- Oracle Secutriy
- Strong Password Hash Algorithm
- Out of Box Security features
- Delayed Failed Logins
- Case Sensitive passwords
Oracle Security features is by no means a second thought in today’s database system design. It is a part of the overall design strategy and can be a major concern when choosing one database over another. The most important aspect of security is the ability to protect the systems from outside access. The other aspect is to keep in check access to the data by internal use by employees. Acts like SOX are a result of employees infringing their own organization’s data rules and stealing important information. So with this it is very important that whatever database management system you are using it provides the ability to protect your data in both scenarios.
Oracle is well aware of this and it therefore continues to introduce newer features to enhance the Oracle security, with every release of database. Oracle 11g is heavily equipped with user security related features. Here is a look at some of these.
Strong Password Hash Algorithm
In 11g Oracle Security introduces the use of a new hashing algorithm SHA-1 for password protection. It is much more stronger than any other hashing algorithm used previously and the it’s name portrays it strength – Strong Hashing Algorithm (SHA). By employing this, Oracle Security is enforcing a strong compliance requirement required for users connecting to the database.
Apart from hashing the password, Oracle also applies a SALT to this function. The SALT is randomly generated and is appended to the end of the every password hash. This further helps prevent hackers from using matching patterns to guess an individual’s password.
Out of Box Security features
Starting with 11g, Oracle has also introduced new security settings for every database which has been created using the DBCA utility. However during the database creation phase, you have the option of choosing these new settings or to opt out from them. These security settings are SOX compliant and meet the requirement of implementing proper security settings for internal users.
There are two major parts of these new settings, which are:
In addition to this, the default value of AUDIT_TRAIL parameter is set to DB in 11g. You can set this parameter to the value EXTENDED_DB if your application has a requirement to audit the SQL and bind variables. Once you have turned the auditing on, you can query the following table to list the privileges which are being audited.
SQL> select privilege, success, failureThe performance overhead of these new settings is very minimal.
order by privilege;
All the privileges which are returned by the above query will be audited every time they are used. Logging in and logging out of the database users is also recorded.
The AUD$ table which is used to record all this auditing related information must be moved out of the SYSTEM tablespace. Also it is very important that you audit the DML on the AUD$ table. This will alert you if there is any unauthorized tampering of the data in AUD$ table itself.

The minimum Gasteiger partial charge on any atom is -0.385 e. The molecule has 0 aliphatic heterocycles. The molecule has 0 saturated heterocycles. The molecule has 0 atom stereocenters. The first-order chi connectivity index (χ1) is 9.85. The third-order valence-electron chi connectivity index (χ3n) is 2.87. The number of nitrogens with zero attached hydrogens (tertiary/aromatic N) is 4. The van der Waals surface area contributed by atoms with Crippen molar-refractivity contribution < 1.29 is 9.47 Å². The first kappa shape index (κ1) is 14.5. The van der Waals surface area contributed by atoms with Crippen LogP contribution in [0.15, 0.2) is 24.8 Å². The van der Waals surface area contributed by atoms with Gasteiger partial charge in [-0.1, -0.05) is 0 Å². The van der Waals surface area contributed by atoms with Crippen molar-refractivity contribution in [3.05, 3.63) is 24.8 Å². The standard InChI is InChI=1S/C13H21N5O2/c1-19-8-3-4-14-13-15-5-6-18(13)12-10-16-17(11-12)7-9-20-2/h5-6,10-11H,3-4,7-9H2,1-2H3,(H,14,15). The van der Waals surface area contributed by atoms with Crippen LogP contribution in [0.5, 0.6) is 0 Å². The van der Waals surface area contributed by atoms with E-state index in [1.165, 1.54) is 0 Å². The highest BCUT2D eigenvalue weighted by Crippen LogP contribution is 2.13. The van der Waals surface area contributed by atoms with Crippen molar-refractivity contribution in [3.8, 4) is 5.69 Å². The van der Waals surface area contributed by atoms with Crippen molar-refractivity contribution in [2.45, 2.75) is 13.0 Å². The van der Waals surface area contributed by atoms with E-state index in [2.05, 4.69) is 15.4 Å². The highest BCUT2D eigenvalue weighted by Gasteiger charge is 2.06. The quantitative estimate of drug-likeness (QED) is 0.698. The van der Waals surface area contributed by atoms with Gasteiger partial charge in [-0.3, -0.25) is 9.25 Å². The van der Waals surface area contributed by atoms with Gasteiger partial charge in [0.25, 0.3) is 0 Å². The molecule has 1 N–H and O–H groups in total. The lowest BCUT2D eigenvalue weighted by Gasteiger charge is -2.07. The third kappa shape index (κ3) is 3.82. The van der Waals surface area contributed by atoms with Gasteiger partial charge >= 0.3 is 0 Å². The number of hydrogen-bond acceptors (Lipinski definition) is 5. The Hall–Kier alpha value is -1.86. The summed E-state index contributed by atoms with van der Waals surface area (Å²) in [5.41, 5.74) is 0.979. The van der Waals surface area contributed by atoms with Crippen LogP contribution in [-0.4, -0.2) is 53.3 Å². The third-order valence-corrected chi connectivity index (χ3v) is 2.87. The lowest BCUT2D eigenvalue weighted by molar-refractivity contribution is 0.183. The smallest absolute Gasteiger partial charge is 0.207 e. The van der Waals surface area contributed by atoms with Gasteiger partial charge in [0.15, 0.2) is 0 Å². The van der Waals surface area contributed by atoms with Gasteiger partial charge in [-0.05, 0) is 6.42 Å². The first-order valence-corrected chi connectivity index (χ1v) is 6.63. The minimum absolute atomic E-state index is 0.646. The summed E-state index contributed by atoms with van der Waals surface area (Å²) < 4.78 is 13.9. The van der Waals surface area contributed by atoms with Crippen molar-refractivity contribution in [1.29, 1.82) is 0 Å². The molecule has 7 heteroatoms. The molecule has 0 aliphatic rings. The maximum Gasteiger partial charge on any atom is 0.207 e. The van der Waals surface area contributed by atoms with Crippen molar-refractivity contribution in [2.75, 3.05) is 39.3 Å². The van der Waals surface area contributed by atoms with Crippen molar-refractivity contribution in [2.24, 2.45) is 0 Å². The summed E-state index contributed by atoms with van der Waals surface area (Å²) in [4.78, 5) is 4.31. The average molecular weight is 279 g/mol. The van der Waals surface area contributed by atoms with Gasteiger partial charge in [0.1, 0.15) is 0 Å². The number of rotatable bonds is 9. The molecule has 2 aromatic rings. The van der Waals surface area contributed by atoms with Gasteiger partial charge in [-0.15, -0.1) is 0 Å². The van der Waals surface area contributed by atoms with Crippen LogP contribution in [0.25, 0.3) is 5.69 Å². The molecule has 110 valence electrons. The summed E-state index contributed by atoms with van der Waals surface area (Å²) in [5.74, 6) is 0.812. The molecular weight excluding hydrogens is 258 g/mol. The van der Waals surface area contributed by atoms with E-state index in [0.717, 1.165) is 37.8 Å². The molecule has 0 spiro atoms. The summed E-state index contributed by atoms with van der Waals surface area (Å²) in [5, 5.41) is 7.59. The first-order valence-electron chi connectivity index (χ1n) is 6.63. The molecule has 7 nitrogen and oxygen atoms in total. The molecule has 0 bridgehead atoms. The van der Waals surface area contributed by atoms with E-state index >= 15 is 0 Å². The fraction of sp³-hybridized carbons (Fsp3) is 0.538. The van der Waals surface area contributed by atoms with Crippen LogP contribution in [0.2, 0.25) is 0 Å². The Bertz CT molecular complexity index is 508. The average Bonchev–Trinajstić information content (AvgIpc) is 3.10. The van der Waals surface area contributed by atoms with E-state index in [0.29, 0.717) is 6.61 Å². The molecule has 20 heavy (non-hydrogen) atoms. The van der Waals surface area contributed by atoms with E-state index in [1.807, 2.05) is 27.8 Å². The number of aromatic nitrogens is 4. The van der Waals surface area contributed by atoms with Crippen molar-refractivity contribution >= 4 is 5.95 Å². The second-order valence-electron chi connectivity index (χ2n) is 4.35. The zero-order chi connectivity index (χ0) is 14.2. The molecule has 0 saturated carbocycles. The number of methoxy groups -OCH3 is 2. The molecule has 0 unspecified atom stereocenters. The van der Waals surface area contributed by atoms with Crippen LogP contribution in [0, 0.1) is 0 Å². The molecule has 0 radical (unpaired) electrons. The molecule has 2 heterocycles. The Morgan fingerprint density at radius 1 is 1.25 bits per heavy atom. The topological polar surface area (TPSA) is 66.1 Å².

Apart from the auditing enhancements, the other area where these new security settings have been enhanced, is the password profile. The default password profile enforces strict values compliant with the SOX requirement. The values for the new profile settings are as follows.
The first three options i.e. PASSWORD_LOCK_TIME, PASSWORD_GRACE_TIME and PASSWORD_LIFE_TIME have a more stricter values than in 10gR2 and before.
Delayed Failed Logins
If a user is trying to log into the database using a wrong password then he or she will get a delayed response after the first three failed attempts. This is enabled by default in 11g. In this way, Oracle preserves the performance of the database by delaying the response to users who may be violating security. Even if the user changes the host to attempt to connect to the database or tries from a different IP, he or she will still have the same delayed response.
In testing we have seen that this delay can be up to ten seconds. It has been observed that the first attempt with wrong password was responded back in less then a second but by the eighth iteration the response back was delayed by up to seven seconds.
Case Sensitive passwords
Previously the Oracle user passwords were not case sensitive. For added security this long tradition has been changed to enhance Oracle Security. Now you can enforce case sensitive passwords for Oracle database users. If the default security settings is employed then case sensitivity is enabled by default. However if you have not opted for case default security settings but now want passwords to be case sensitive then you need to set the SEC_CASE_SENTITIVE_LOGON parameter value to true, using the following command.
SQL> alter system set sec_case_sensitive_logon = TRUE;
From this point on all the new passwords will be case sensitive. If you set the password for Scott user to Tiger and attempt to log in using tiger (as an old habit) then you will returned an incorrect username/password error message.
Another interesting topic on using DBMS_ASSERT to protect against SQL injection.